Under-strength England pushed New Zealand all the way in the first Test before the All Blacks showed why they are world champions as Conrad Smith's last-gasp try gave them a dramatic win.
England took a 9-3 lead through the boot of Freddie Burns.
But Aaron Cruden's kicking kept the hosts in it and it was 15-15 with two minutes remaining and Marland Yarde in the sin-bin for England.
The hosts spurned a kickable penalty but Smith dived over to secure victory.
It was a thrilling end to a gripping Test and means the hosts' 20-year unbeaten run at Auckland's Eden Park continues.
It also gives the All Blacks a 1-0 lead in the three-Test series but they were given an almighty fright by an England team missing eight players from the XV which started the final Test in the Six Nations.
England have only won twice in New Zealand, the last time in 2003, and injuries and scheduling issues meant head coach Stuart Lancaster was forced to dig deep into his reserves in some positions, with fourth choice fly-half Freddie Burns forming a makeshift midfield with inside centre Kyle Eastmond, who could not even make the Bath side in the last couple of months of the season.
But they both had fine games - as did virtually every player in a white shirt, with England especially dominant in the scrum - and although Lancaster said he was frustrated not to have won, he will be delighted with confirmation that, 15 months out from the World Cup on home soil, he now has real strength in depth to pick from.
Burns was only playing because first choice fly-half Owen Farrell and third-choice Stephen Myler are not available until next week's second Test because they did not arrive in New Zealand until mid-week following the Premiership final, while second-choice George Ford is absent with a shoulder injury.
There had been some debate as to whether Burns, who had a poor domestic season as his transfer to Leicester unsettled him, or Danny Cipriani should start.
In the end Burns got the nod with Cipriani - back in the England fold for the first time in six years - on the bench, but the former Gloucester man showed few signs of nerves as he kicked England into a 9-3 lead with a quarter of the match gone.
Recalled flanker James Haskell was at the heart of a fired-up performance by the England pack and with captain Chris Robshaw leading from the front the visitors were the livelier side initially.
It was Robshaw's break after two minutes that enabled Burns to give England the lead, and the hosts were lucky to keep 15 men on the field, with Ma'a Nonu penalised for pulling back the supporting Haskell and fortunate not to be sin-binned for the cynical infringement.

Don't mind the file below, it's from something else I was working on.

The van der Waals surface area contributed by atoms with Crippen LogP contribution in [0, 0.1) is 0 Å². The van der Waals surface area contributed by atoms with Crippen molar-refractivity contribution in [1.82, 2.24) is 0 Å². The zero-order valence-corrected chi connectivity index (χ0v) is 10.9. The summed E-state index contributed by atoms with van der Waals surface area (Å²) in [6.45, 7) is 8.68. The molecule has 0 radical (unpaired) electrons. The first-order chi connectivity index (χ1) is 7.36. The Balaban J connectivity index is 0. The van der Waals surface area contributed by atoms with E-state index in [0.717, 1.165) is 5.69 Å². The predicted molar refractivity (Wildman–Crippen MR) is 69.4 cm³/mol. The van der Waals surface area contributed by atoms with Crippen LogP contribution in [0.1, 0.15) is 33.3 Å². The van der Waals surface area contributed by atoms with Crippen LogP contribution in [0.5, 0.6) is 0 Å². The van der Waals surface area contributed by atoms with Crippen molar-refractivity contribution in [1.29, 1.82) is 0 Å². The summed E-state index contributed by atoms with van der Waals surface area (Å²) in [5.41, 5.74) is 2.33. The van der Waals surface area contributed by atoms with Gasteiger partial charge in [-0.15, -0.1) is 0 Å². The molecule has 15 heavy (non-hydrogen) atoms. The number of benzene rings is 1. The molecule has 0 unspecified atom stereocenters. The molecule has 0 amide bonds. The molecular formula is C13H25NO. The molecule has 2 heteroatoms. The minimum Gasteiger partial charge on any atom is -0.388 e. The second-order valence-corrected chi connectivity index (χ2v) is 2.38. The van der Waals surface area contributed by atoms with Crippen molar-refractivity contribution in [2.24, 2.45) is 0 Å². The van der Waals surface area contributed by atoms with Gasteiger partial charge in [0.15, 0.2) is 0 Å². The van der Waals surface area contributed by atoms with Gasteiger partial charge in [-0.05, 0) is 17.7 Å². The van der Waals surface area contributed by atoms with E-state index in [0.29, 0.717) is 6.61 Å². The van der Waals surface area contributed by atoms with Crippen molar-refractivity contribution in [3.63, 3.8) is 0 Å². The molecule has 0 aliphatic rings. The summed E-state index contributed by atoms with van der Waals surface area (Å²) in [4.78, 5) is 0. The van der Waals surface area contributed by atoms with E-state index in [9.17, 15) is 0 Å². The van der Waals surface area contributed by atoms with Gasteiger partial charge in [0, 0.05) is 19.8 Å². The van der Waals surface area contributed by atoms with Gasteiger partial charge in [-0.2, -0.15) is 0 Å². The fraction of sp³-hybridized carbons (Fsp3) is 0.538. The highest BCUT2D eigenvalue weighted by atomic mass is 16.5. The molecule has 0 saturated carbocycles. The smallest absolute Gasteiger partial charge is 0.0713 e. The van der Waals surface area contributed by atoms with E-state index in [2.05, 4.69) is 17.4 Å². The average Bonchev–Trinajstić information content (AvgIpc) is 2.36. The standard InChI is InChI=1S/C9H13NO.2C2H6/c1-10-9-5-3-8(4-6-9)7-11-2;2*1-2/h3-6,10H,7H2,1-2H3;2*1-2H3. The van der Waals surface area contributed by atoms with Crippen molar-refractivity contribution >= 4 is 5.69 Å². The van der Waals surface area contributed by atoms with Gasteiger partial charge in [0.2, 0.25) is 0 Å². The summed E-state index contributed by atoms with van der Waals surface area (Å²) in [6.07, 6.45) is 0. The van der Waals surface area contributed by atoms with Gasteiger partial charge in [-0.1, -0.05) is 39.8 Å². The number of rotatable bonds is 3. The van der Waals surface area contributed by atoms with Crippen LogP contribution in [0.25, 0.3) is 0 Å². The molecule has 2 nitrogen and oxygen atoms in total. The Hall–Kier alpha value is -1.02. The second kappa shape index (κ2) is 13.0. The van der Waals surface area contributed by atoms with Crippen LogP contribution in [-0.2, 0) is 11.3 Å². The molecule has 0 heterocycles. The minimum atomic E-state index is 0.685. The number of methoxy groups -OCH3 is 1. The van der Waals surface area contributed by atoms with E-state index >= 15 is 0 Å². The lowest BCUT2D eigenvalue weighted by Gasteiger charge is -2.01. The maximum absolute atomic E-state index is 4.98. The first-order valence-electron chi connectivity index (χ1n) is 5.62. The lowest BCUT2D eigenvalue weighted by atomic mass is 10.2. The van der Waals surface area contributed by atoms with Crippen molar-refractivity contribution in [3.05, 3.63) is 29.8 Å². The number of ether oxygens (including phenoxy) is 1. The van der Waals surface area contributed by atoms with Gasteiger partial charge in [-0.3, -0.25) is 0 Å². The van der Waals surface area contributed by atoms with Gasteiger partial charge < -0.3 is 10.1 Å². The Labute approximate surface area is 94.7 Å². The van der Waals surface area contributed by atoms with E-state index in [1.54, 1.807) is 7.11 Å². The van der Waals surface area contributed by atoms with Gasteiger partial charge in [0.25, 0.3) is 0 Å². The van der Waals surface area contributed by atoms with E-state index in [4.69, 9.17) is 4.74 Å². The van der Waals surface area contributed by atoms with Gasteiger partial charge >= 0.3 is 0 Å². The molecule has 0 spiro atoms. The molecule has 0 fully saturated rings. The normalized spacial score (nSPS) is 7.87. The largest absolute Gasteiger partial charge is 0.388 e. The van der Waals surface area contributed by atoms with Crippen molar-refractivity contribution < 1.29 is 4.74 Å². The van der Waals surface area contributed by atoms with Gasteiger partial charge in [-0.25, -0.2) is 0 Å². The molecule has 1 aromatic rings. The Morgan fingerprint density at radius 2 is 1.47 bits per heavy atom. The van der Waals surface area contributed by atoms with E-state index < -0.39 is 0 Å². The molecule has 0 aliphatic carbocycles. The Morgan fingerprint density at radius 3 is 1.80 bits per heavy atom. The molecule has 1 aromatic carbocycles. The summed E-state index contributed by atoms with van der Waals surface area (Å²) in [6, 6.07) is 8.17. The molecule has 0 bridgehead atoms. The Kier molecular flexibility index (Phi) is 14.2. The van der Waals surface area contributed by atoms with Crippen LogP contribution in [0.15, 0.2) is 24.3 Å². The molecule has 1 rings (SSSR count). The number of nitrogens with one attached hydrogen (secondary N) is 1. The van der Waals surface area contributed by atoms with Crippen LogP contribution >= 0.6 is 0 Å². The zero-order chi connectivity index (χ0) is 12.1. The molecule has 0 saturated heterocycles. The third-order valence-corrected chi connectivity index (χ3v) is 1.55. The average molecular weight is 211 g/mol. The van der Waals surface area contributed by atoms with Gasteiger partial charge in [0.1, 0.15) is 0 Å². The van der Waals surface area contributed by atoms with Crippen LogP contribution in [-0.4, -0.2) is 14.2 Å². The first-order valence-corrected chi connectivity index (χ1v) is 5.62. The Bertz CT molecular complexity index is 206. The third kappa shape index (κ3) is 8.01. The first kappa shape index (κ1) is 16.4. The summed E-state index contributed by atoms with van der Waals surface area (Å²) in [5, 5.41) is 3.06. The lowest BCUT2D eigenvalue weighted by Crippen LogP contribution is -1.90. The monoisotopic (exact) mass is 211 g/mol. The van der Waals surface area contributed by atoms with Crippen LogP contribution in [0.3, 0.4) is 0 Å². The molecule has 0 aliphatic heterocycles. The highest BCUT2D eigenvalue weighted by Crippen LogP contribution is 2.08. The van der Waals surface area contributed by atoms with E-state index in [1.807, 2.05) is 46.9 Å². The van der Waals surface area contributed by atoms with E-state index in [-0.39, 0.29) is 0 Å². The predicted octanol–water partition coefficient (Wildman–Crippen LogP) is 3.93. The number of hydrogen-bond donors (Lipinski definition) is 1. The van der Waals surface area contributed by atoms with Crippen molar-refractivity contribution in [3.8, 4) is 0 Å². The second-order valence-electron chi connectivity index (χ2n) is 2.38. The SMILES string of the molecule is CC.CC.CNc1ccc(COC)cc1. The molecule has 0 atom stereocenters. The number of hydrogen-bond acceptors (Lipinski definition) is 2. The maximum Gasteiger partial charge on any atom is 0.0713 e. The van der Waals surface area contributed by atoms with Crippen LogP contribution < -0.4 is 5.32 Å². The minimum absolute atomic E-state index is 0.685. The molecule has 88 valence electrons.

It was a stop-start 40 minutes, with both sides struggling to hold onto the ball in threatening positions - England's Player of the Year Mike Brown knocked on five metres from the New Zealand line to end one threatening attack - but the world champions worked their way back into the game and two penalties from Cruden levelled matters at 9-9 at the break.
The hosts must have had the figurative rocket put up them by coach Steve Hansen in the changing room as they came out a different side after the interval and threatened to run England off their feet.
Israel Dagg and Nonu combined for one electric counter attack in the the opening moments of the half but England held out before launching a couple of powerful assaults of their own.
Manu Tuilagi smashed some big holes in the All Black defence and Ben Morgan and Eastmond led a thrilling counter-attack from within five metres of the England line to deep inside home territory before the final pass eluded full-back Brown.
But it was the hosts who edged ahead on the scoreboard as Cruden landed two penalties to one from Burns, and when Yarde was sin-binned for not rolling away quickly enough in the tackle after hauling down galloping New Zealand second row Brodie Retallick to give the hosts the chance to take their 15-12 lead, it looked ominous for England.
Lancaster responded by rolling the dice and reintroducing Cipriani to Test rugby, and his scything break earned the penalty which he then slotted to make it 15-15 with seven minutes remaining.
A rare draw looked on the cards but with a couple of minutes remaining New Zealand were awarded a penalty that, although it was 40-odd metres out, was straight in front of the sticks.
A kick looked inevitable but Cruden tapped and went, and although Jerome Kaino and Wyatt Crockett were both held just short, quick hands from Ben Smith put namesake Conrad over in the corner for the match-winning try.
New Zealand: Dagg; B Smith, C Smith, Nonu, Jane, Cruden, A. Smith, Woodcock, Coles, O. Franks, Retallick, Whitelock, Messam, McCaw, Kaino.
Replacements: Mealamu, Crockett, Faumuina, Tuipulotu, Vito, Perenara, Barrett, Fekitoa.
England: Brown; Yarde, Tuilagi, Eastmond, May; Burns, Youngs, Marler, Webber, Wilson, Launchbury, Parling, Haskell, Robshaw, Morgan.
Replacements: Gray, Mullan, Thomas, Attwood, Johnson, Dickson, Cipriani, Pennell.
Referee: Nigel Owens (Wales)